It was Caitlin, though, who had the biggest arc this season, a welcome turn of events following two seasons of stagnation to the point of uselessness. Very early on in, Caitlin discovers that, as a result of Barry mucking around with time, she now has metahuman cold powers. For reasons that still haven’t been properly explained, Caitlin, unlike every other meta in Central City, is severely affected by those powers, which turn her into a totally different person. Caitlin Snow becomes Killer Frost. The prospect of losing control, of turning into a murderous, unhinged, downright evil version of herself is what motivates her throughout the entire season.
Caitlin struggles with the idea that she could, deep down, be evil, that she might one day lose control and hurt her friends, that she might be their worst enemy. She spends all her time terrified of what she might become and working tirelessly to cure herself. Despite all that work, though, Caitlin does eventually succumb to her powers and their evil influence, becoming Killer Frost during the final few episodes. But while an evil Caitlin is fun to play around with, it’s a struggling Caitlin wrestling with the darkest parts of herself that is the true treat of this season, and one that we finally have a chance to see as the finale’s final moments begin. Finally, after an entire season spent terrified of what she might become, Caitlin faces down those dark parts, and while she doesn’t win, she also doesn’t lose. She is no longer the Caitlin we know and love. She is something different. She is, despite seasons of failure to become so, an actual character.
On top of the leaps and bounds The Flash’s third season took for its two main women, it also managed to do wonders for supporting female characters, introducing three new supporting women with their own goals and contributions, as well as offering a returning character a new chance to prove herself. While the introduction of Gypsy, Tracy, and Cecile did largely serve to offer love interests for the men on the show, these women also have jobs and skills of their own and manage to contribute to Team Flash in their own unique ways. Add to that Jesse Quick’s new motivations to strike out on her own and take over as the Flash of Earth Three, breaking away from both her father and her boyfriend to start her own life and find her own destiny, and you’ve got a whole team of women ready to show the boys what the superhero-ing is all about.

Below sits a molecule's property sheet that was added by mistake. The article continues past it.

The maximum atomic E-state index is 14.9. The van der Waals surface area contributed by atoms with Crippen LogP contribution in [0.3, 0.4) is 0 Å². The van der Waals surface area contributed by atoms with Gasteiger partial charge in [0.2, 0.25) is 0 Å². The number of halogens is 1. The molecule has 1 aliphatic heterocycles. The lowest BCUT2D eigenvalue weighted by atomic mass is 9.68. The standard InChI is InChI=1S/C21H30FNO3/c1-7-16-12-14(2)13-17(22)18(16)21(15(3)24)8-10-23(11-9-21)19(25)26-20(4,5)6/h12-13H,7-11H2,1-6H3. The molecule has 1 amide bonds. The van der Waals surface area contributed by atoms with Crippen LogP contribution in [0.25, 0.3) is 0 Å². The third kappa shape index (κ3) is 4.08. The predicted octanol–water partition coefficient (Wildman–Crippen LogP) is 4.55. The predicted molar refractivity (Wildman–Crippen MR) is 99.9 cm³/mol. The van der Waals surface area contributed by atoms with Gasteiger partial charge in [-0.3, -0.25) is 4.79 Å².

The Flash has struggled over its first few seasons to connect with its female characters, relegating them to the sidelines despite establishing them as capable, intelligent people. Thankfully, that all seems to be changing with this past season, and it seems like they may be continuing this trajectory in the season to come. During San Diego Comic-Con, the show's cast and creators talked a great deal about the major changes coming to The Flash after the events of the third season finale. Among them, Iris West will be taking on a greater role as leader of Team Flash. Meanwhile, Caitlin Snow looks like she'll have her own arc now that her cold powers are part of who she is.
With all the steps the creative team took to bring these two characters to the forefront of the show at the end of last year, it will be interesting to see which paths they choose for them going forward.